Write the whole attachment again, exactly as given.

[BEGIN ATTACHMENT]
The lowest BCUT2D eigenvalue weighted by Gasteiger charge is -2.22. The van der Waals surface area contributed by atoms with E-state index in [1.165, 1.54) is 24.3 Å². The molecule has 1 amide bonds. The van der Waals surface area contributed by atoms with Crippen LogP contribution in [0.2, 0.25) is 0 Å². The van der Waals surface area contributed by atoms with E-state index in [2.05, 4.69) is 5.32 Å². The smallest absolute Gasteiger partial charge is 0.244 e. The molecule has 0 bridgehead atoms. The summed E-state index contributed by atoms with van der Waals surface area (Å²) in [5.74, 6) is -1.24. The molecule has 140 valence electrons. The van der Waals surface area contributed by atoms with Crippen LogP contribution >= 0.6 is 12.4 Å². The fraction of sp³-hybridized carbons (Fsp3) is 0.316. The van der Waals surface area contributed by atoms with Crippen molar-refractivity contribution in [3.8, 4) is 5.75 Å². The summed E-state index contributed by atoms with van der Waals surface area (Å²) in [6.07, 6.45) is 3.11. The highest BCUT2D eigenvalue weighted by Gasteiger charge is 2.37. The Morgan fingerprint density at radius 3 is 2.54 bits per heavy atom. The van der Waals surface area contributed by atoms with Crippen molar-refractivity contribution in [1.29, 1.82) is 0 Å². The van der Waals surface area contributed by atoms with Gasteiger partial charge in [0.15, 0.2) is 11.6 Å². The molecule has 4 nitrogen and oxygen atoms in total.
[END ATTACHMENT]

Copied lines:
The lowest BCUT2D eigenvalue weighted by Gasteiger charge is -2.22. The van der Waals surface area contributed by atoms with E-state index in [1.165, 1.54) is 24.3 Å². The molecule has 1 amide bonds. The van der Waals surface area contributed by atoms with Crippen LogP contribution in [0.2, 0.25) is 0 Å². The van der Waals surface area contributed by atoms with E-state index in [2.05, 4.69) is 5.32 Å². The smallest absolute Gasteiger partial charge is 0.244 e. The molecule has 0 bridgehead atoms. The summed E-state index contributed by atoms with van der Waals surface area (Å²) in [5.74, 6) is -1.24. The molecule has 140 valence electrons. The van der Waals surface area contributed by atoms with Crippen LogP contribution >= 0.6 is 12.4 Å². The fraction of sp³-hybridized carbons (Fsp3) is 0.316. The van der Waals surface area contributed by atoms with Crippen molar-refractivity contribution in [3.8, 4) is 5.75 Å². The summed E-state index contributed by atoms with van der Waals surface area (Å²) in [6.07, 6.45) is 3.11. The highest BCUT2D eigenvalue weighted by Gasteiger charge is 2.37. The Morgan fingerprint density at radius 3 is 2.54 bits per heavy atom. The van der Waals surface area contributed by atoms with Crippen molar-refractivity contribution in [1.29, 1.82) is 0 Å². The van der Waals surface area contributed by atoms with Gasteiger partial charge in [0.15, 0.2) is 11.6 Å². The molecule has 4 nitrogen and oxygen atoms in total.